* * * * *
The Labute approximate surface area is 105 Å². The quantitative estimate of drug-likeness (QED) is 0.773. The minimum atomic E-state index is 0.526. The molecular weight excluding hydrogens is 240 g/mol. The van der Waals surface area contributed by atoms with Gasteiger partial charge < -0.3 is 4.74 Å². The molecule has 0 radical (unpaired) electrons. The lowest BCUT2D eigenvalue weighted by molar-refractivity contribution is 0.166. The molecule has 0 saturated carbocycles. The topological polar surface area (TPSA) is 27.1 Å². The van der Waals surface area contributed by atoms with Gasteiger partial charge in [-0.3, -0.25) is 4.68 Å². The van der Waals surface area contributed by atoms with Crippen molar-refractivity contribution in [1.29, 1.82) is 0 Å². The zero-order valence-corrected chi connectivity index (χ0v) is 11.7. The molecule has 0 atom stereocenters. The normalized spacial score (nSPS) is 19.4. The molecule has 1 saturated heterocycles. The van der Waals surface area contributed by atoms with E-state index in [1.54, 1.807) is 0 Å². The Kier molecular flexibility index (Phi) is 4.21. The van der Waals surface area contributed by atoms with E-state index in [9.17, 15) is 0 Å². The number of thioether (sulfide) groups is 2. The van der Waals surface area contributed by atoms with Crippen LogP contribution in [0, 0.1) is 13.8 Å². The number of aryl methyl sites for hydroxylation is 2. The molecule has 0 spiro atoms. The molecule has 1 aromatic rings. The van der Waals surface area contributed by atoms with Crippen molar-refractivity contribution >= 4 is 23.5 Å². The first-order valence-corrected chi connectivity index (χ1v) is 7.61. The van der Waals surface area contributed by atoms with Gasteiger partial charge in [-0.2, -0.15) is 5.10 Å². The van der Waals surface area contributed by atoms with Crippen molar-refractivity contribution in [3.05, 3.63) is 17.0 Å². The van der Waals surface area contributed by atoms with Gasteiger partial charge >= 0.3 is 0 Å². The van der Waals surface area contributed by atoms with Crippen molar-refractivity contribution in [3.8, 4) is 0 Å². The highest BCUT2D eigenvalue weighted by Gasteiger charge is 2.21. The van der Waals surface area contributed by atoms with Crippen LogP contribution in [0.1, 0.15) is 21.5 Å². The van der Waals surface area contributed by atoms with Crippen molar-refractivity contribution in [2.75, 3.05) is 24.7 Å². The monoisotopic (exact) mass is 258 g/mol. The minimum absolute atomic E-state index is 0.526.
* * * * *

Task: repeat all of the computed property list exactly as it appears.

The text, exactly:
The Labute approximate surface area is 105 Å². The quantitative estimate of drug-likeness (QED) is 0.773. The minimum atomic E-state index is 0.526. The molecular weight excluding hydrogens is 240 g/mol. The van der Waals surface area contributed by atoms with Gasteiger partial charge < -0.3 is 4.74 Å². The molecule has 0 radical (unpaired) electrons. The lowest BCUT2D eigenvalue weighted by molar-refractivity contribution is 0.166. The molecule has 0 saturated carbocycles. The topological polar surface area (TPSA) is 27.1 Å². The van der Waals surface area contributed by atoms with Gasteiger partial charge in [-0.3, -0.25) is 4.68 Å². The van der Waals surface area contributed by atoms with Crippen molar-refractivity contribution in [1.29, 1.82) is 0 Å². The zero-order valence-corrected chi connectivity index (χ0v) is 11.7. The molecule has 0 atom stereocenters. The normalized spacial score (nSPS) is 19.4. The molecule has 1 saturated heterocycles. The van der Waals surface area contributed by atoms with E-state index in [1.54, 1.807) is 0 Å². The Kier molecular flexibility index (Phi) is 4.21. The van der Waals surface area contributed by atoms with E-state index in [9.17, 15) is 0 Å². The number of thioether (sulfide) groups is 2. The van der Waals surface area contributed by atoms with Crippen LogP contribution in [0, 0.1) is 13.8 Å². The number of aryl methyl sites for hydroxylation is 2. The molecule has 0 spiro atoms. The molecule has 1 aromatic rings. The van der Waals surface area contributed by atoms with Crippen molar-refractivity contribution >= 4 is 23.5 Å². The first-order valence-corrected chi connectivity index (χ1v) is 7.61. The van der Waals surface area contributed by atoms with Gasteiger partial charge in [-0.2, -0.15) is 5.10 Å². The van der Waals surface area contributed by atoms with Crippen molar-refractivity contribution in [3.05, 3.63) is 17.0 Å². The van der Waals surface area contributed by atoms with Gasteiger partial charge >= 0.3 is 0 Å². The van der Waals surface area contributed by atoms with Crippen molar-refractivity contribution in [3.8, 4) is 0 Å². The highest BCUT2D eigenvalue weighted by Gasteiger charge is 2.21. The van der Waals surface area contributed by atoms with Crippen LogP contribution in [0.1, 0.15) is 21.5 Å². The van der Waals surface area contributed by atoms with Crippen molar-refractivity contribution in [2.75, 3.05) is 24.7 Å². The monoisotopic (exact) mass is 258 g/mol. The minimum absolute atomic E-state index is 0.526.